No link to this, because I'm at a library on a PC rather than an Apple, and am therefore terminally confused. But it's from Rick Hertzberg's New Yorker blog, a link to which will be found in the sidebar to your right.
The era of the modern sex scandal began in 1988 with Gary Hart, Donna Rice, the S.S. Monkey Business, and the Miami Herald. It seems almost quaint now, but back then it was de rigueur for the press to maintain that the sex scandal of the moment was not really “about” sex. What it was “about” was lying, which in turn meant that it was “about” something more important than sex, i.e., “character.”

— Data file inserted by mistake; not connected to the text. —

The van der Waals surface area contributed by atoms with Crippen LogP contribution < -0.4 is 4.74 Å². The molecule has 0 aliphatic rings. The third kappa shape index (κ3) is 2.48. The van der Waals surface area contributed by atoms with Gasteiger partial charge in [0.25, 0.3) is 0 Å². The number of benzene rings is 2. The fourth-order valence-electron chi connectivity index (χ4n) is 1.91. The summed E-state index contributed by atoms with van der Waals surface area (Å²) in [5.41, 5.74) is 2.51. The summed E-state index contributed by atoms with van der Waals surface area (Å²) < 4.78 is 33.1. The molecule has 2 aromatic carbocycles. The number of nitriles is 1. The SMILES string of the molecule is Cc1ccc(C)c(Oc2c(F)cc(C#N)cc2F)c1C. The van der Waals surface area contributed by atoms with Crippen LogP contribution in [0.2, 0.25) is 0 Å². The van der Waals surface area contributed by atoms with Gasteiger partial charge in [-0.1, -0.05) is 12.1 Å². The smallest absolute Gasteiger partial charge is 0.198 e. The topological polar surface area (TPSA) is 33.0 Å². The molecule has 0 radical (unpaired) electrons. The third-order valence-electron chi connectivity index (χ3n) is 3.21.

The problem is that lying is an inherent part of adultery and, by extension, of any illicit or potentially embarrassing sexual activity or proclivity. By itself, the fact that a person has lied about sex tells you nothing about that person’s general propensity to lie. Unlike most citizens, prominent politicians like Gary Hart, Bill Clinton, and Anthony Weiner make speeches by the hundred, give media interviews constantly, and have extensively documented public records. If the politician is a habitual or characterological liar, the public record will show it and the lying-about-sex is redundant. If the politician is not a habitual or characterological liar, his lying-about-sex is misleading — is itself a lie, in a way.